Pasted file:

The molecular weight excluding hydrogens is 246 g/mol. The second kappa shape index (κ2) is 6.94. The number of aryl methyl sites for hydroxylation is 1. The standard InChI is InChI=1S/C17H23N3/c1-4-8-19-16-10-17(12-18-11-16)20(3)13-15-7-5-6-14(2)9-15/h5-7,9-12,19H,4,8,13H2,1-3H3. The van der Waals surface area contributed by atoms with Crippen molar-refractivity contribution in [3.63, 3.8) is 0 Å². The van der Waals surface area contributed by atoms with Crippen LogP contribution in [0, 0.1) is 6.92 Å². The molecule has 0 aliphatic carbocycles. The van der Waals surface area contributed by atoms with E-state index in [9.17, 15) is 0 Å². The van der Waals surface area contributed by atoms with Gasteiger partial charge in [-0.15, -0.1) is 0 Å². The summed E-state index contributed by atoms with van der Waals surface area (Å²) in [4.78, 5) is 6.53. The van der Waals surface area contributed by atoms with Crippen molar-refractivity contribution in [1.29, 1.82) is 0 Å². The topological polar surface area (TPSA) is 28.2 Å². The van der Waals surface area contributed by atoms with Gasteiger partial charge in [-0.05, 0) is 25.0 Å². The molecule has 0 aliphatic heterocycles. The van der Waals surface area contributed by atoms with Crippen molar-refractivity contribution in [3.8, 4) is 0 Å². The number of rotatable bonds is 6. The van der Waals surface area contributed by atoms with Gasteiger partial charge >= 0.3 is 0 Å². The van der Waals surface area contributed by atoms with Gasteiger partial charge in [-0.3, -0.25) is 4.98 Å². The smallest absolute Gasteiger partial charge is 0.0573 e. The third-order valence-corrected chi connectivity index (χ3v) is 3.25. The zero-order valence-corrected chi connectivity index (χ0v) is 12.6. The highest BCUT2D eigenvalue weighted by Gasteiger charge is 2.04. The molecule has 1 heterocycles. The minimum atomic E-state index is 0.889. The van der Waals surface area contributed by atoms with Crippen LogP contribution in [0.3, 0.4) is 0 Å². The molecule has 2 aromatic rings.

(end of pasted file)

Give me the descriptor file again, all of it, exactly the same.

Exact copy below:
The molecular weight excluding hydrogens is 246 g/mol. The second kappa shape index (κ2) is 6.94. The number of aryl methyl sites for hydroxylation is 1. The standard InChI is InChI=1S/C17H23N3/c1-4-8-19-16-10-17(12-18-11-16)20(3)13-15-7-5-6-14(2)9-15/h5-7,9-12,19H,4,8,13H2,1-3H3. The van der Waals surface area contributed by atoms with Crippen molar-refractivity contribution in [3.63, 3.8) is 0 Å². The van der Waals surface area contributed by atoms with Crippen LogP contribution in [0, 0.1) is 6.92 Å². The molecule has 0 aliphatic carbocycles. The van der Waals surface area contributed by atoms with E-state index in [9.17, 15) is 0 Å². The van der Waals surface area contributed by atoms with Gasteiger partial charge in [-0.15, -0.1) is 0 Å². The summed E-state index contributed by atoms with van der Waals surface area (Å²) in [4.78, 5) is 6.53. The van der Waals surface area contributed by atoms with Crippen molar-refractivity contribution in [1.29, 1.82) is 0 Å². The topological polar surface area (TPSA) is 28.2 Å². The van der Waals surface area contributed by atoms with Gasteiger partial charge in [-0.05, 0) is 25.0 Å². The molecule has 0 aliphatic heterocycles. The van der Waals surface area contributed by atoms with Crippen molar-refractivity contribution in [3.8, 4) is 0 Å². The number of rotatable bonds is 6. The van der Waals surface area contributed by atoms with Gasteiger partial charge >= 0.3 is 0 Å². The van der Waals surface area contributed by atoms with Gasteiger partial charge in [-0.3, -0.25) is 4.98 Å². The smallest absolute Gasteiger partial charge is 0.0573 e. The third-order valence-corrected chi connectivity index (χ3v) is 3.25. The zero-order valence-corrected chi connectivity index (χ0v) is 12.6. The highest BCUT2D eigenvalue weighted by Gasteiger charge is 2.04. The molecule has 1 heterocycles. The minimum atomic E-state index is 0.889. The van der Waals surface area contributed by atoms with Crippen LogP contribution in [0.3, 0.4) is 0 Å². The molecule has 2 aromatic rings.